‘Vinivindina Sithivili’ | Sunday Observer

‘Vinivindina Sithivili’

Author: Sumudu Chathurani Jayawardane
Publisher: M.D. Gunasena(Pvt) Company Ltd
Reviewed by R.S. Karunaratne

Sumudu Chathurani Jayawardane’s Vinivindina Sithivili is a collection of columns published in the Silumina newspaper. The book comes with an erudite preface written by Prof. Wimal Dissanayake.

In journalism, a column is a relatively short composition on a subject that appeals to the reader. It does not claim scholarly thoroughness, but it does exhibit great variety. Columns can be about almost anything under the sun; they can be speculative, factual, or emotional. They can also be personal, objective, serious or humorous. The very looseness of the term is a convenience; it would be a mistake to define it precisely.

Here a column would simply mean a short prose piece. There are differences among feature articles, reports and newspaper columns. But they have much in common, and what we say about the column – its beginning, structure, closing and so on – apply to compositions generally.

Readers approach any column with a set of questions. What is this about? Will it interest me? What does the writer intend to do or not to do? What kind of person is the writer? The columnist should be able to answer such questions, one way or another.

From the columnist’s point of view, the beginning means announcing and limiting the subject, indicating a plan, catching the reader’s attention, establishing an appropriate tone and point of view. Sri Lanka can boast of a long line of columnists. I still remember Chandraratne Manavasinghe’s ‘Vagathuga’, Dayasena Gunasinghe’s ‘Seeyage Kolama’ and ‘Ukussa’, Sundara Nihathamani de Mel’s ‘Manige Theeruva’, Prof. Sunanda Mahendra’s ‘Windfalls’, Karunadasa Sooriyarachchi’s ‘Vataravuma’, and a host of other literary and political columns. All such columns had a personal point of view. On the other hand, most columns are confined to a particular subject. Some columns are devoted to political matters. Ajith Samaranayake wrote on politics with a literary touch. Prof. Wimal Dissanayake’s columns are mostly on literature. Prof. Sunanda Mahendra avoids politics and writes on general topics that appeal to the reader.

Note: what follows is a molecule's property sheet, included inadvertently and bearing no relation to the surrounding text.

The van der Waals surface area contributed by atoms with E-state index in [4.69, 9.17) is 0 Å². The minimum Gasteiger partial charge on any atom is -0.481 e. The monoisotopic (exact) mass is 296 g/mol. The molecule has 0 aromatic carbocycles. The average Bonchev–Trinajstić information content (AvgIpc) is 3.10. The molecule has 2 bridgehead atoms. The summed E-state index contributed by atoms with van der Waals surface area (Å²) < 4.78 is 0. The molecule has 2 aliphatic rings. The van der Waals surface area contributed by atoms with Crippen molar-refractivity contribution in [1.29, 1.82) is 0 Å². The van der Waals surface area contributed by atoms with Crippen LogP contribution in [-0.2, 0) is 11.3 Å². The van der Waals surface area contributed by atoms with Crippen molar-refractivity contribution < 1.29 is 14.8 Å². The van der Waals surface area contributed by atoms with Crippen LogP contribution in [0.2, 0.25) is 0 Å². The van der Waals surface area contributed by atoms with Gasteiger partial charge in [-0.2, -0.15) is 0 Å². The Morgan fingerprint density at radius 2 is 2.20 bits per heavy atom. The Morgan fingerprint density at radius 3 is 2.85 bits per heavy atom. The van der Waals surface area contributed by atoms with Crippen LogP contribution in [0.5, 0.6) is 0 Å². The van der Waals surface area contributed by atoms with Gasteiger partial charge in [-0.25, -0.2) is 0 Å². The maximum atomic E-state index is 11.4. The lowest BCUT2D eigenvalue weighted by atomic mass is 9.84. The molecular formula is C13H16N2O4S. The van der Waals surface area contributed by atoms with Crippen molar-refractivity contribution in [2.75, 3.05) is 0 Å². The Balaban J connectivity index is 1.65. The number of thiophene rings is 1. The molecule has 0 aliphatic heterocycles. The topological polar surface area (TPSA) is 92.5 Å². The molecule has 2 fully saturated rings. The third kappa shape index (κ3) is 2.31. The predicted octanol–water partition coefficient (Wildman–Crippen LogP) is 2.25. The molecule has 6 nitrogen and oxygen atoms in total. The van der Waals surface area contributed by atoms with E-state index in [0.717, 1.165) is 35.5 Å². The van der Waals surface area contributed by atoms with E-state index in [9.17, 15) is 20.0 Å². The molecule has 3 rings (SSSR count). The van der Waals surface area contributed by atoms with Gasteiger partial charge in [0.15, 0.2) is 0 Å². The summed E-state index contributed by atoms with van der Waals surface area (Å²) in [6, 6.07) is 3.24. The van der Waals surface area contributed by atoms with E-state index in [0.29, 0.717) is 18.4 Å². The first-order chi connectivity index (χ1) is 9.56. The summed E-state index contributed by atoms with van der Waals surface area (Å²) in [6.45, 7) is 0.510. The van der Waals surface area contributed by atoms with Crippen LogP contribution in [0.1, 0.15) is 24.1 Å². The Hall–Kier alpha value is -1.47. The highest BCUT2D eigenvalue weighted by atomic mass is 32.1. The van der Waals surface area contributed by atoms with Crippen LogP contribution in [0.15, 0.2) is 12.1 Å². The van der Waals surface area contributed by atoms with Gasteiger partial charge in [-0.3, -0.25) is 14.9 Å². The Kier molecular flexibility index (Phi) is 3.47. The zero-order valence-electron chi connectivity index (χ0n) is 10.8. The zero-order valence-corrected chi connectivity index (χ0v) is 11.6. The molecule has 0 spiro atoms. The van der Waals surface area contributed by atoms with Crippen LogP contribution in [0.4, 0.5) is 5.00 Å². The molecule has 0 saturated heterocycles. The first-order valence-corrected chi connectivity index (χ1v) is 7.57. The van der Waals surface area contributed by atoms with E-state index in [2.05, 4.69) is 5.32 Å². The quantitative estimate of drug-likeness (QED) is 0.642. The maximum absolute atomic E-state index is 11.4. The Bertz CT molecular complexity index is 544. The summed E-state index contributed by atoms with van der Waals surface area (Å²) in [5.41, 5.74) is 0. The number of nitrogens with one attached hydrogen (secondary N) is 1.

Sumudu Chaturani through her writings shows that she is a well-read person. Her column on ‘Natana Gayana Poth’ emphasizes the importance of reading while hinting at the unfulfilled task of the International Book Fair held annually at the BMICH. Those who really want to buy books are pushed back by those who rush to the venue to have a nice time. For them the book exhibition is another carnival. They have no interest in purchasing books and reading them. Unfortunately, the organizers are helpless in this matter.

Most of the essays found in this anthology have emotional overtones. They touch the heart more than the brain. The only drawback I found in the book is that it has no contents page. Without a contents page, it is inconvenient for the reader to find his/her favourite essays.

Sumudu Chathurani’s language and presentation skills are above average. She has a compelling style of writing on serious matters making them simplistic for the reader. With this collection of essays she has established herself as a reliable columnist readers can look forward to.

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